The problem is when either one of them are on the bench.
Take a look at the Clippers roster, here.
Now take a look at the names that have heights higher than 6’7.
You have Griffin and Jordan of course. And hey, two seven footers, that’s a promising start. Who are… Ryan Hollins and Byron Mullens. Yikes. OK, there must be someone else. Oh OK, two guys, 6’10 and 6’9! Who are… Hedo Turkoglu and Antawn Jamison. Oh dear. Oh dear, oh dear.
The Clippers need a big man. Enough said. It doesn’t have to be a star, just someone who can play some post defense and be better than that mess of washed-uppedness and whatever Byron Mullens is. It may not be a ‘major move’ in terms of personnel, but it would be a major move in terms of pushing the Clippers from dark horse in the West to legitimate title contender.
Reynolds: Can I get crazy and say the Miami Heat? Let’s get nuts and say the Miami Heat. Now, hear me out. The Heat have the biggest and best basketball force in the world, two other All-Star players, and a semi-savvy cast of role players to employ in their mission for a third straight title. The issue? I had to use the qualifier “semi” back there. The Heat bench is not what it was. I don’t want to get all googly-eyed Doc Brown on you here, but just listen.
Last season the Heat relied on the timely – extremely timely – shooting of Ray Allen, the ramshackle brilliance of Mike Miller, and the heady play of Shane Battier. Toss in a little crazy Chris Andersen and Norris Cole intensity and you have a world champion. But now hear this: Allen is having one of the worst 3-point shooting seasons of his career, Miller is gone, and Battier is doing a McFly-esque disappearing act. This season has seen sporadic 20 minute games from Michael Beasley and considerable Rashard Lewis sightings – though those have wisely tapered off in February. More troubling: lead backup big men are Udonis Haslem (certified basketball corpse) and Greg Oden (feel good story, but still, a member of the walking dead). That puts a lot of onus on Chris Bosh (a steady hand at this point) and one of the wildest of wild cards in Andersen. The Heat don’t have a lot of cards to play on the trade market. They moved Joel Anthony to get Toney Douglas, largely for tax purposes. And while the Heat would be loathe to change the past (three straight finals appearances and two championships will do that), the future may get written without them if the team is not kept up to speed.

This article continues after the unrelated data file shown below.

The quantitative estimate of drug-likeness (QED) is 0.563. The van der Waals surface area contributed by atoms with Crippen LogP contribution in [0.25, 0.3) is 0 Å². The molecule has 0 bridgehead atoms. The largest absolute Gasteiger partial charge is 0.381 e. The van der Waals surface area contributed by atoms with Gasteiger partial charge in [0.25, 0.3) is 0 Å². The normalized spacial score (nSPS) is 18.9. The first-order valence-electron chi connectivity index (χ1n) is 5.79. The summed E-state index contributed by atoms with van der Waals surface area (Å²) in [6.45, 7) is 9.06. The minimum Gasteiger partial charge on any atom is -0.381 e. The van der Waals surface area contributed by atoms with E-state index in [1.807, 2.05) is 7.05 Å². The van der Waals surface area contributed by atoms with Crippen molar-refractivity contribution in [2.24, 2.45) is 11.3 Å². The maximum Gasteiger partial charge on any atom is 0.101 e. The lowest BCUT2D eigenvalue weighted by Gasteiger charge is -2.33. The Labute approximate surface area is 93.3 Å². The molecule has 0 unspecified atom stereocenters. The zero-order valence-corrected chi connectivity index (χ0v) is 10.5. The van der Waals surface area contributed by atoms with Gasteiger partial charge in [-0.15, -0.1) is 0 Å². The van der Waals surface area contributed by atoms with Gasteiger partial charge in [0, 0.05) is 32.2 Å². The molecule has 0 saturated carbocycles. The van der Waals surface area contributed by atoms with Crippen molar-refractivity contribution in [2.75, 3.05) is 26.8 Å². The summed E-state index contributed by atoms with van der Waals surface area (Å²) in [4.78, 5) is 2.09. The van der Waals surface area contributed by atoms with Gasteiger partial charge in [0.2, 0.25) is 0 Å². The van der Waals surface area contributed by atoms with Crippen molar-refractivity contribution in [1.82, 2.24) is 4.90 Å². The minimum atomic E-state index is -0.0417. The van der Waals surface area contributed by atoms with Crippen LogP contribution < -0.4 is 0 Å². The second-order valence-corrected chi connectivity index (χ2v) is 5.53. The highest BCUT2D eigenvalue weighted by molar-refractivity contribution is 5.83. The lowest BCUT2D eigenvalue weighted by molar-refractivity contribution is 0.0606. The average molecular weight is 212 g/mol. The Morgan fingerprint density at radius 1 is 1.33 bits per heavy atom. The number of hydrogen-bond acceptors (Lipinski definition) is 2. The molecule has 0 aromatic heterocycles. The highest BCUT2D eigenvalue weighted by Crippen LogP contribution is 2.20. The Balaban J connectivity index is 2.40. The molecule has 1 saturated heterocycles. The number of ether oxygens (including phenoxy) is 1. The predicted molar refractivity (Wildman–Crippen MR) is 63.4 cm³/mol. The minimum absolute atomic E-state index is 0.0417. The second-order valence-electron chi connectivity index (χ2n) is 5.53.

2) Which team will be the most surprising flame out or underdog in the playoffs?
Osubronie: The San Antonio Spurs and coach, Gregg Popovich are notoriously famous for resting their players before the playoffs. Whether it’s a nationally televised game against a potential finals contender or against the worst team in the league, veterans like Tim Duncan, Tony Parker and Manu Ginobli will sit as many games as possible. Since last year’s surprises off the playoffs, Kawhi Leonard and Danny Green have both yet to play at the same level, if any team was going to plummet in the standings, it’s the Spurs.